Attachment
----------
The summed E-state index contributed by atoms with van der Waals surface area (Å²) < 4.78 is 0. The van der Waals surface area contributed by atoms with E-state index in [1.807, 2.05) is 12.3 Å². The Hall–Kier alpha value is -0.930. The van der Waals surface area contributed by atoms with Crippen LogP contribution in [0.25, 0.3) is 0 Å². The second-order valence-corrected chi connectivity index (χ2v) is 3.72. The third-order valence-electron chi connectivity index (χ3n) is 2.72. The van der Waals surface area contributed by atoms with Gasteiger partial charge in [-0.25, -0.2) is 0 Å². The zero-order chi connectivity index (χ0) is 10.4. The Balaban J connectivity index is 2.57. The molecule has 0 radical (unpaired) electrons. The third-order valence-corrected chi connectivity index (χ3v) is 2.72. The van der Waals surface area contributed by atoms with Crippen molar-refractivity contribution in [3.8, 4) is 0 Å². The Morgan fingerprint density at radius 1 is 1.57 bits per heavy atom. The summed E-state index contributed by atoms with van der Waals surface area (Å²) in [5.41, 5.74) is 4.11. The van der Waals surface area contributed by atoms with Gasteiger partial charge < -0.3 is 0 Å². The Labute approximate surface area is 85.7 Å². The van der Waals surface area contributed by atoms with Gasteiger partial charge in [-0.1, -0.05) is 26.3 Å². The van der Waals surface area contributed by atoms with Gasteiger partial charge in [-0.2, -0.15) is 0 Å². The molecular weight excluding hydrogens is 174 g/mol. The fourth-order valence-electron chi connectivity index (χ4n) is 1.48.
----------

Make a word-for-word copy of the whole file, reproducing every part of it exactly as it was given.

The summed E-state index contributed by atoms with van der Waals surface area (Å²) < 4.78 is 0. The van der Waals surface area contributed by atoms with E-state index in [1.807, 2.05) is 12.3 Å². The Hall–Kier alpha value is -0.930. The van der Waals surface area contributed by atoms with Crippen LogP contribution in [0.25, 0.3) is 0 Å². The second-order valence-corrected chi connectivity index (χ2v) is 3.72. The third-order valence-electron chi connectivity index (χ3n) is 2.72. The van der Waals surface area contributed by atoms with Gasteiger partial charge in [-0.25, -0.2) is 0 Å². The zero-order chi connectivity index (χ0) is 10.4. The Balaban J connectivity index is 2.57. The molecule has 0 radical (unpaired) electrons. The third-order valence-corrected chi connectivity index (χ3v) is 2.72. The van der Waals surface area contributed by atoms with Crippen molar-refractivity contribution in [3.8, 4) is 0 Å². The Morgan fingerprint density at radius 1 is 1.57 bits per heavy atom. The summed E-state index contributed by atoms with van der Waals surface area (Å²) in [5.41, 5.74) is 4.11. The van der Waals surface area contributed by atoms with Gasteiger partial charge < -0.3 is 0 Å². The Labute approximate surface area is 85.7 Å². The van der Waals surface area contributed by atoms with Gasteiger partial charge in [-0.1, -0.05) is 26.3 Å². The van der Waals surface area contributed by atoms with Gasteiger partial charge in [-0.2, -0.15) is 0 Å². The molecular weight excluding hydrogens is 174 g/mol. The fourth-order valence-electron chi connectivity index (χ4n) is 1.48.